Maybe it would have been better just to rehash the plot of the first movie again. The creators of The Hangover Part III seem so stung by accusations that The Hangover Part II was a carbon copy of the 2009 original (which, let’s face it, it was) that they’ve instead created a completely different kind of movie that features the same characters but has gone from being a madcap, occasionally dark comedy to a surprisingly intense thriller, complete with murder, kidnapping, a prison riot, a complicated heist and multiple car chases.
Friends Phil (Bradley Cooper), Stu (Ed Helms), Alan (Zach Galifianakis) and Doug (Justin Bartha) are all back, but this time they aren’t attending a wedding or waking up after a crazy night with no memory of what happened. Instead they’re attacked and abducted by crime boss Marshall (John Goodman), who orders them to track down the diabolical Leslie Chow (Ken Jeong), an over-the-top character whose presence has become increasingly important in the series. As incentive, Marshall holds onto Doug, once again leaving Bartha with just a handful of scenes. The remaining trio travels to Mexico and eventually to Las Vegas in search of Chow, although the return to the setting of the first movie turns out to be pretty anti-climactic (and only lasts about half an hour).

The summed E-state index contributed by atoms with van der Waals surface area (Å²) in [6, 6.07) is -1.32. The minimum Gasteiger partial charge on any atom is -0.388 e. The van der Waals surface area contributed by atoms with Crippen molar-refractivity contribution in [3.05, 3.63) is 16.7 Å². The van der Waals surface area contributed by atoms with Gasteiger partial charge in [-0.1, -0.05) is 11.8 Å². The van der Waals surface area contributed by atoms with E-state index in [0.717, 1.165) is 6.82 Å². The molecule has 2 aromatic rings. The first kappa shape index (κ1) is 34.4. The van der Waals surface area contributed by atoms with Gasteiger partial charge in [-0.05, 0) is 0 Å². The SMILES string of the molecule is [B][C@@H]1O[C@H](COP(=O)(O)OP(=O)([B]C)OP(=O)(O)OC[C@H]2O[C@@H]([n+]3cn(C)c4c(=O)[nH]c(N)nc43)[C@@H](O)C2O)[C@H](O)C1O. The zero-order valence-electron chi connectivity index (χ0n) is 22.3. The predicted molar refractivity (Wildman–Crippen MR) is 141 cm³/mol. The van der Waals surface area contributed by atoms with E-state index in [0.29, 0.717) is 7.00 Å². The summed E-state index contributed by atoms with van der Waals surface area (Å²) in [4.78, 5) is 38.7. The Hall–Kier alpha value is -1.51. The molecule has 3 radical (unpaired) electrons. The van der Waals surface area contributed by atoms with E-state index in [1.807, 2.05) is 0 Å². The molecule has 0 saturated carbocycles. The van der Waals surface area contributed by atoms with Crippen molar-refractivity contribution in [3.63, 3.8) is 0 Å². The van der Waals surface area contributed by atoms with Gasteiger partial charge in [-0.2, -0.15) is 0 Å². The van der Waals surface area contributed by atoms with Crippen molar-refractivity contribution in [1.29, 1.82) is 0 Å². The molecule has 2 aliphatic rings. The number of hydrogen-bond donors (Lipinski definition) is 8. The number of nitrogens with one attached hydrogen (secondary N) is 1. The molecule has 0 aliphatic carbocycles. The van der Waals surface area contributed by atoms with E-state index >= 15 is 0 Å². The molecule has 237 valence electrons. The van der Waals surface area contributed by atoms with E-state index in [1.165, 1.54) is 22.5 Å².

Even more so than before, Cooper and Helms are basically playing straight man to Galifianakis as naïve man-child Alan and, in this installment, Jeong, whose performance is more grating the more time he spends onscreen. Worst of all (even for forgiving fans of the series), Part III just isn’t funny. There are long stretches in which director and co-writer Todd Phillips doesn’t even appear to be aiming for humor, and the jokes that do come are mostly feeble—except when they’re disturbingly graphic (the big comedic moment in the movie’s opening involves a giraffe beheading). There are no quotable lines here, just an unpleasant, mean-spirited story that attempts to retroactively tie the events of the two previous movies into a larger narrative. What was once fresh and fun is now just obnoxious and worn out.